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  1. #1
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    Default Concrete E Electrode

    My Building Department does not require a CEE to be installed at time of pours if no rebar is used, due to the 'where available' language in the NEC.

    My contractors and I like the CEE for obvious reasons. However, I haven't come up with an argument/interpretation that would seem reasonable to require a Cee due to the language.

    Wondering if anyone has heard of thought of a good argument.
    Remember, an AHJ Does Not have the authority to make code, only enforce what is adopted in his/her jurisdiction.
    Bob Smit, County EI

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  2. #2
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    Default Re: Concrete E Electrode

    Quote Originally Posted by bob smit View Post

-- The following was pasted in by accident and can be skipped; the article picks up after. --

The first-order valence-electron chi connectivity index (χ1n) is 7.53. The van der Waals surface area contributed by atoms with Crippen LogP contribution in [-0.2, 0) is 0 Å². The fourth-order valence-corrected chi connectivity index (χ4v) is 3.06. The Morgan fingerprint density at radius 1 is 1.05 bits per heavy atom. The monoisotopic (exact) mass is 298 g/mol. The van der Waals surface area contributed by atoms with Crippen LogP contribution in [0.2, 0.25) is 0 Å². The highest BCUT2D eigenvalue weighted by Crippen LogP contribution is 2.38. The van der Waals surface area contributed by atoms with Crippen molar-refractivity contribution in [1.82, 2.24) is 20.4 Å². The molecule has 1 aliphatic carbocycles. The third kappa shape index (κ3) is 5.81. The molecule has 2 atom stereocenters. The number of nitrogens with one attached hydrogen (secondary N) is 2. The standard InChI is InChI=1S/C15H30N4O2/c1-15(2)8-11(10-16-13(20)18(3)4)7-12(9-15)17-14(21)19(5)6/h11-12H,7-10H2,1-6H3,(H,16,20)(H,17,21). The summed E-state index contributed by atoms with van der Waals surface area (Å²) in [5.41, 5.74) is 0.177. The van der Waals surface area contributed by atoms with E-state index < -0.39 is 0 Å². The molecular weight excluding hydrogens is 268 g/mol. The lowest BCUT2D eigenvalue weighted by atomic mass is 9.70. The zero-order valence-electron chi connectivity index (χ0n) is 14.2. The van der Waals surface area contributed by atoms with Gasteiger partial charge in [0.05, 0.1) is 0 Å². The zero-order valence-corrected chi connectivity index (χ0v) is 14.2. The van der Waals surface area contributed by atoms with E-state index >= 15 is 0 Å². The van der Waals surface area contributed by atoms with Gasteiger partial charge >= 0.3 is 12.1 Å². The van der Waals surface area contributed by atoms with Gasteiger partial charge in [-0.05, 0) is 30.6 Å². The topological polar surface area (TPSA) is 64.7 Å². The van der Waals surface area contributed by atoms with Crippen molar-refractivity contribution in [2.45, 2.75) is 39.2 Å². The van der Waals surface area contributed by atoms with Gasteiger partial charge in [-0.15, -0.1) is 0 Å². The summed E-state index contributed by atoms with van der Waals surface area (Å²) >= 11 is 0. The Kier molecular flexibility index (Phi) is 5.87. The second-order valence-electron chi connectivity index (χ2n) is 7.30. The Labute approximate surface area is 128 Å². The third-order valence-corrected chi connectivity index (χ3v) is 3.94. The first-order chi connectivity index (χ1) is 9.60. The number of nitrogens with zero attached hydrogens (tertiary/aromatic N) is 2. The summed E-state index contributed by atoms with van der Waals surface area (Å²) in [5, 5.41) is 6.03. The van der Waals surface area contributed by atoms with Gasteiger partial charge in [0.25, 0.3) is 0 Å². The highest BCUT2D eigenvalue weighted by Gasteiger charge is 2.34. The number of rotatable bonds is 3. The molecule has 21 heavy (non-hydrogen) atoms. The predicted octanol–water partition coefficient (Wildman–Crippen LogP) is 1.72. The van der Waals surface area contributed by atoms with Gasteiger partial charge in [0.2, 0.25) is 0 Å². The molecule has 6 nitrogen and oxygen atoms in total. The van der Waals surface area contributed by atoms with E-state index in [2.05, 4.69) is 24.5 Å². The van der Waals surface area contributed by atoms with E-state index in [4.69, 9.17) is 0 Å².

My Building Department does not require a CEE to be installed at time of pours if no rebar is used, due to the 'where available' language in the NEC.

    Bob,

    Do you mean they DO NOT USE ANY steel in the footings, whether inverted T footing and stem wall or slab on grade?

    Jerry Peck, Construction / Litigation Consultant
    Construction Litigation Consultants, LLC ( www.ConstructionLitigationConsultants.com )
    www.AskCodeMan.com

  3. #3
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    Default Re: Concrete E Electrode

    Prob seismic B and no post tension slabs either.


  4. #4
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    Default Re: Concrete E Electrode

    Jerry, Exact question I had. Back when I was a builder, I always used rebar no matter what. Building official told me only when the engineering/ architect specs such, that the builder need install rebar. Unless of course an extenuating circumstance demands rebar per the building inspector.
    Bob Smit, County EI


  5. #5
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    Default Re: Concrete E Electrode

    Our building code is included in our Residential Code.